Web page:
Taking politics out of the equation through this entire piece, do note that even before pundits could make comparisons in eloquence, statesmanship and tradition between then-President-elect Marcos and his rugged, no-nonsense, no-frills strongman predecessor, President Rodrigo Roa Duterte, their respective choice and styling of the barong Tagalog were telling.
Duterte — his brand of style consistent in the last six years — still welcomed his successor to Malacañang in his “working” barong. No matter the occasion — and indeed to his very last day in office — the former president made known he was a working chief executive. He sported a barong as usual, that is a mere step up from the office folks' “gusot mayaman” staple complete with his trademark rolled-up sleeves and ubiquitous sportwatch visible to all. [The gusot mayaman is a contemporary and comfortable twist to the barong Tagalog made mostly from practical linen rather than delicate and indigenous Philippine fibers].
In careful contrast, President Marcos' barong had not a single crease to be seen, clearly reflecting his regard for formality and tradition, yet still revealing a man of authority, a man in charge, and a man ready to get to work.
For even as he was about to step into the single most important moment of his life — the pinnacle of his 64-year-old existence — Mr. Marcos chose not to wear a rich and intricately embroidered barong Tagalog, which no one would fault him for had he done so. Such apparel, after all, is acceptable and appropriate even for a humble student's graduation rites.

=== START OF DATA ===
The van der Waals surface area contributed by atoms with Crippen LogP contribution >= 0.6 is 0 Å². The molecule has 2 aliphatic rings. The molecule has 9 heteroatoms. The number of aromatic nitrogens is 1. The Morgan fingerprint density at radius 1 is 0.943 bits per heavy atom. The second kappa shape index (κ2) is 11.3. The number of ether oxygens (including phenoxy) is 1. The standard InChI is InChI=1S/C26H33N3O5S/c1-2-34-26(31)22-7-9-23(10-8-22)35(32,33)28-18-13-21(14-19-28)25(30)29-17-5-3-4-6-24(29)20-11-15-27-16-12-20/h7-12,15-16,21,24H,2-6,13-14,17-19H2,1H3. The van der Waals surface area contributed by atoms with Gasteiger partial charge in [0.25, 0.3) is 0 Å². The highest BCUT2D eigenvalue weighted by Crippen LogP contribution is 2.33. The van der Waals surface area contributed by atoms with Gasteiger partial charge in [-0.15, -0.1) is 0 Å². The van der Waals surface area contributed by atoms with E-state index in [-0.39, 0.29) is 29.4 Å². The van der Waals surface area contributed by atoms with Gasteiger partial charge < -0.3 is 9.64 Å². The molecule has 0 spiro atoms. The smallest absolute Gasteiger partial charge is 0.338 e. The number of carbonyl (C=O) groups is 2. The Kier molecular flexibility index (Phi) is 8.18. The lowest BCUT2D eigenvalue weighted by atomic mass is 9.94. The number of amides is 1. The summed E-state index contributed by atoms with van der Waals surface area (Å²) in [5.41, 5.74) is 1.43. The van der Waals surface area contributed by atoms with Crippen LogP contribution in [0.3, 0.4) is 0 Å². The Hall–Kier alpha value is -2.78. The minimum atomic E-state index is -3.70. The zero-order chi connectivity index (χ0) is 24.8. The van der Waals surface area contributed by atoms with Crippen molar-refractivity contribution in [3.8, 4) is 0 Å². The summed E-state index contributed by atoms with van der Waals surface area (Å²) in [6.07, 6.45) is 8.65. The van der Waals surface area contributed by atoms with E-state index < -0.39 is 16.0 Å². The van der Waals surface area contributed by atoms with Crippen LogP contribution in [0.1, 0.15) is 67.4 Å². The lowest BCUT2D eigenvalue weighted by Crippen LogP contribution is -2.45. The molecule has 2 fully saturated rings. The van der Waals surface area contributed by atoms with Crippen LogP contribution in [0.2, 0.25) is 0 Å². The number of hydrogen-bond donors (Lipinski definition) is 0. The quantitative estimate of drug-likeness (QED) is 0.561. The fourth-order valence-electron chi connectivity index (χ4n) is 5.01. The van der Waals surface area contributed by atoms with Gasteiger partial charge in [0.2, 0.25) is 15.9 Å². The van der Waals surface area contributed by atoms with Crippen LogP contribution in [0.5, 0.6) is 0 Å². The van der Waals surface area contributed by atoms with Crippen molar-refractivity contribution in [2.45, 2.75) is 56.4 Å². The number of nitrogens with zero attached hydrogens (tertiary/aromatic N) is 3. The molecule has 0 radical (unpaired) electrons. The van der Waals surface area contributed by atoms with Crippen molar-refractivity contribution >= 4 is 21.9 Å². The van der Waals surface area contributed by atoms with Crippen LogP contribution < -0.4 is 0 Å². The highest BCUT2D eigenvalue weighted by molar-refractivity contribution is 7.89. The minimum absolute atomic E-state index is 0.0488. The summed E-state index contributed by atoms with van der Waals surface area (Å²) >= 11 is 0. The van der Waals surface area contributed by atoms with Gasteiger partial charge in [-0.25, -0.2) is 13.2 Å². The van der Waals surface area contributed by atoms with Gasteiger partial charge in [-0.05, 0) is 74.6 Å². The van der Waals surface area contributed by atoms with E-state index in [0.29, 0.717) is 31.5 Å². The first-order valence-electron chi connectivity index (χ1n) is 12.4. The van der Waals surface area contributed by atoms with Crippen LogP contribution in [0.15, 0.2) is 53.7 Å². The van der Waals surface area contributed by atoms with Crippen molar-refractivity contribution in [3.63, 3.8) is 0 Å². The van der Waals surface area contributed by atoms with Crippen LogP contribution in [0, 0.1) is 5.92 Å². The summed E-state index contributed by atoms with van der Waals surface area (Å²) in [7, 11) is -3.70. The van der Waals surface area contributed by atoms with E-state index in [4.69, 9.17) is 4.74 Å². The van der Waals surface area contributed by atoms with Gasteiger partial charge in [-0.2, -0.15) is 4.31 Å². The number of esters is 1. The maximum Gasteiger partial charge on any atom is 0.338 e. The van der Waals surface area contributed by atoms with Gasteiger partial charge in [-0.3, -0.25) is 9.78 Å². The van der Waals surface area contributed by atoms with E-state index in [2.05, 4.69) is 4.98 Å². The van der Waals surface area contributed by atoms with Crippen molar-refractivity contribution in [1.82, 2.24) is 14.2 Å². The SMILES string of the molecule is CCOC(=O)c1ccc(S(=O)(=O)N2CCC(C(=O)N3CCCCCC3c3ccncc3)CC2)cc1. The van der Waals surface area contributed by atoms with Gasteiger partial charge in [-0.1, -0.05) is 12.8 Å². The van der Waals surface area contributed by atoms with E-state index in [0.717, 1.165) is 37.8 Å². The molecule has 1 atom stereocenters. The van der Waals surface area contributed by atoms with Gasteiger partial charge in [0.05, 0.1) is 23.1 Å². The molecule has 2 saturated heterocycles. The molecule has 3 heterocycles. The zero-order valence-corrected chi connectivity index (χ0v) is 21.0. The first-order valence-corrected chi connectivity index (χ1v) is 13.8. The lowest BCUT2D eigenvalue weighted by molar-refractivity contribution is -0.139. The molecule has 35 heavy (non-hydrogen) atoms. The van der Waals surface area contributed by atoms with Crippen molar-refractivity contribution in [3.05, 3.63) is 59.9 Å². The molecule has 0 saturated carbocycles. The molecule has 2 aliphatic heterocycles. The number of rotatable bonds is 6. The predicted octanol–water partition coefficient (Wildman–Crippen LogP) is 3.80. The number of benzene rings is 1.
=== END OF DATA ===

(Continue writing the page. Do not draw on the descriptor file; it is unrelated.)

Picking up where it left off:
Instead, the bespoke Pepito Albert barong sported a modern, practical and streamlined design, devoid of any embroidery and, as such, of blatant luxury.
Message-wise, what then could be said of Mr. Marcos' ensemble on the day of his inauguration? His sleeves may have been traditionally buttoned at the wrists, but could his barong's fashion-forward style underline many of the promises he made in his first-ever address as chief executive? The promise not to spend his presidency looking back at history “out of anger or pure nostalgia” but to keep moving forward towards realizing the Filipino peoples' dreams? “Ang pangarap n'yo ay pangarap ko,” the President had assured 110 million Filipinos.
What too of the design inspiration from the rayadillo?The centuries-old blue-and-white striped cotton or flannel soldier's uniform. Could it mean the nation can count on the President's word that while “the road will be rough” in the months ahead, he will determinedly “walk with the [Filipino people]” and protect and defend them?
Cliche as it is — but all too important, nevertheless — only time will tell.
And yet, one thing is for sure: While this nation and the rest of the world keep a vigilant eye on the 17th President of the Philippines and judge him — not now but by then, with an objective and open mind — style, albeit and rightly so, simpler, even by general standards, by George! There will be style in Malacañang from hereon.
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